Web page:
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The Aeneid, Book VI: Vergil’s Dream of the Afterlife

Jeff Brodd

California State University, Sacramento

Vergil’s account of the afterlife set forth in Book VI of the Aeneid is among the poem’s most significant and enigmatic religious aspects. Abounding in literary antecedents and elaborate detail, the account quite naturally attracts the attention of anyone interested in understanding Roman perspectives on the fate of the dead.

This paper considers Vergil’s account from two main perspectives: Vergil’s own, with attention to his literary sources; and those of his intended readership, including both members of Augustus’ inner circle and the Roman populace more generally.

Examination of Vergil’s literary sources involves consideration of Homer’s Odyssey, Pindar’s Olympian ode 2, Aristophanes’ Frogs, Plato’s “Myth of Er” and other so-called “myths” of the afterlife, and some of the Orphic hymns. Drawing on various ideas featured in these sources, Vergil fused together the Homeric underworld and, per the Odyssey 4.561-569, Homeric Elysium, while also incorporating an Orphic-Pythagorean doctrine of reincarnation, as embraced and described by Plato. The Blessed Groves (sedes beatae) thus exist alongside the “shining plain” (nitentes campi), their status in the hierarchy of afterlife destinations carefully defined by Vergil, with his Roman sensibilities regarding boundary walls and the proprieties of rank and class.

Concerning Vergil’s intended readership, there is, generally speaking, quite a striking incongruity between the ideas set forth in Book VI and what is likely to have been the perspectives on the afterlife held by the majority of Romans. Overestimations of the historical relevance of Vergil’s account tend to suffer from entrapment in an echo chamber of literary evidence detached from the impact of material and epigraphic evidence, much of which suggests that the average Roman did not anticipate an afterlife as described in the poem, with its complex differentiating of regions and its avowal of reincarnation of souls. This is not to deny the likelihood that some among Vergil’s readership would have found the account reasonable, if perhaps novel in the extent of breadth of mythic motifs and philosophical ideas. Cicero’s “Dream of Scipio,” after all, is similar—as we should expect given the common dependence on Plato’s Republic. Comparison of these two depictions of the afterlife is useful, so long as we do not lose sight of the fact that, for many Romans, relationship to a Platonic text and Platonic ideas of reincarnation had little or nothing to do with the real fate of di Manes and the real concern of pacifying these spirits in order to ensure the welfare of the living. Roman perspectives on the afterlife, like most every other aspect of Roman religion, seem to have focused more closely on the concerns of this world than on hopes for another.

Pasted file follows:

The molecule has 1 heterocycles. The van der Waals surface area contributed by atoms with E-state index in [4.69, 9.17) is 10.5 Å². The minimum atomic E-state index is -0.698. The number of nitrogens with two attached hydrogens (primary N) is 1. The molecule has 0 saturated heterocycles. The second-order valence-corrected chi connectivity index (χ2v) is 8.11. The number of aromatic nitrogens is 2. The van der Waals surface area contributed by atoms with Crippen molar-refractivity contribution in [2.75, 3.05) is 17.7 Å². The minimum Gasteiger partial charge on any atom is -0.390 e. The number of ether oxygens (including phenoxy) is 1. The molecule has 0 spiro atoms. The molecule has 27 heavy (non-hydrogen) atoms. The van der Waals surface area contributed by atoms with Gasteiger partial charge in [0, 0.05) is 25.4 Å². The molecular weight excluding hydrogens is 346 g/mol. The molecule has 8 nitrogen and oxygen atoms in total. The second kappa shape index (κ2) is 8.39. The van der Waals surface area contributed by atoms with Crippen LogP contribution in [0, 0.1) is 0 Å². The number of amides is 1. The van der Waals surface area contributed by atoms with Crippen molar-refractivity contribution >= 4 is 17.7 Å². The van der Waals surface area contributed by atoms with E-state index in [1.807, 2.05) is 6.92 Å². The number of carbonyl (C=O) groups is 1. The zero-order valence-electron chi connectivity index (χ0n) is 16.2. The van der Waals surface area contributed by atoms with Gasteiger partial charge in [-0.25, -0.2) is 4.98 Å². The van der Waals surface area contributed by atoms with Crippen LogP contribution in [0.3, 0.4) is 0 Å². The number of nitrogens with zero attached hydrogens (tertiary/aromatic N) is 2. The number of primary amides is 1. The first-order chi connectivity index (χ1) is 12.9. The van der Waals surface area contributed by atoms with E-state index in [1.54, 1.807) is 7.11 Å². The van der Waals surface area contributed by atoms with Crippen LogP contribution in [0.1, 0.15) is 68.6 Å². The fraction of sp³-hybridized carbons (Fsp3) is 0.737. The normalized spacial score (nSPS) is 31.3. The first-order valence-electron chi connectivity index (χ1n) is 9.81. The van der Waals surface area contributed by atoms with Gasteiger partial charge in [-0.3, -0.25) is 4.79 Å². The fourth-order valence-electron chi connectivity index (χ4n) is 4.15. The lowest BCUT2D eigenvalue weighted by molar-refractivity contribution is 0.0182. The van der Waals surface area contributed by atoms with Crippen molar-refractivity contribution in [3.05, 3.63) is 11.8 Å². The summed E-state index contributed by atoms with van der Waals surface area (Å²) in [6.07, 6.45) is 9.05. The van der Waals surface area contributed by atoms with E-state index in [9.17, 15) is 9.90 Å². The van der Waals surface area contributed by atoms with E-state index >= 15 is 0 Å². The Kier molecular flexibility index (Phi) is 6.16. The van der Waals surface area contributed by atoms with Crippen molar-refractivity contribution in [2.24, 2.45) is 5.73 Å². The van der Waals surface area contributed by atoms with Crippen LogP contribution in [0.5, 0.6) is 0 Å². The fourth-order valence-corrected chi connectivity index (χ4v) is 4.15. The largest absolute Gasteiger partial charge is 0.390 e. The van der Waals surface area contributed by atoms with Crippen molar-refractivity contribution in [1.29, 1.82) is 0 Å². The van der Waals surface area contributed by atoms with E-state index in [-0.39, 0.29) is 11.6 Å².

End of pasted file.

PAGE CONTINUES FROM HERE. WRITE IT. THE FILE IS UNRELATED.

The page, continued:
Appraisal of both Vergil’s own perspective and that of his intended readership demands careful consideration of the concluding episode of Book VI, in which Anchises is said to send Aeneas and the Sibyl out of the underworld through the gate of ivory, through which false dreams issue. This incident naturally gives rise to questions over Vergil’s degree of sincerity and his overriding intentions for including this account of the afterlife in the Aeneid.

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Epic Gods Imperial City: Religion and Ritual in Latin Epic from Beginnings to Late Antiquity

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